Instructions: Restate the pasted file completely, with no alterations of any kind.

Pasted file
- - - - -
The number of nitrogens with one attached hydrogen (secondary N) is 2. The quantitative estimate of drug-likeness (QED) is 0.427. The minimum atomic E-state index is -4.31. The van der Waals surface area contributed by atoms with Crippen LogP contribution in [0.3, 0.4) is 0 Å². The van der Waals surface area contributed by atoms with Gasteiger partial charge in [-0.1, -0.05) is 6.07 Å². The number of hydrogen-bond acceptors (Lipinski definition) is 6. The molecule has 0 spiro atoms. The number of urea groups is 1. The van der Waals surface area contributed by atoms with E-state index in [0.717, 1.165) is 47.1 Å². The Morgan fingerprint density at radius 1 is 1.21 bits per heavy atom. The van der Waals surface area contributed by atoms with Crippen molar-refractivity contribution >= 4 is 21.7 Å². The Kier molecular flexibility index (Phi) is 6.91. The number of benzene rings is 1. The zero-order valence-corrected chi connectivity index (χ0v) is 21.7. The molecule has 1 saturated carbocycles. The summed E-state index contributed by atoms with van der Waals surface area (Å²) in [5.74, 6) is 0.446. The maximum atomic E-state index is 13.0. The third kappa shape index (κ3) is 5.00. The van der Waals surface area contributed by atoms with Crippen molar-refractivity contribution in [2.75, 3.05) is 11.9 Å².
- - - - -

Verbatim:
The number of nitrogens with one attached hydrogen (secondary N) is 2. The quantitative estimate of drug-likeness (QED) is 0.427. The minimum atomic E-state index is -4.31. The van der Waals surface area contributed by atoms with Crippen LogP contribution in [0.3, 0.4) is 0 Å². The van der Waals surface area contributed by atoms with Gasteiger partial charge in [-0.1, -0.05) is 6.07 Å². The number of hydrogen-bond acceptors (Lipinski definition) is 6. The molecule has 0 spiro atoms. The number of urea groups is 1. The van der Waals surface area contributed by atoms with E-state index in [0.717, 1.165) is 47.1 Å². The Morgan fingerprint density at radius 1 is 1.21 bits per heavy atom. The van der Waals surface area contributed by atoms with Crippen molar-refractivity contribution >= 4 is 21.7 Å². The Kier molecular flexibility index (Phi) is 6.91. The number of benzene rings is 1. The zero-order valence-corrected chi connectivity index (χ0v) is 21.7. The molecule has 1 saturated carbocycles. The summed E-state index contributed by atoms with van der Waals surface area (Å²) in [5.74, 6) is 0.446. The maximum atomic E-state index is 13.0. The third kappa shape index (κ3) is 5.00. The van der Waals surface area contributed by atoms with Crippen molar-refractivity contribution in [2.75, 3.05) is 11.9 Å².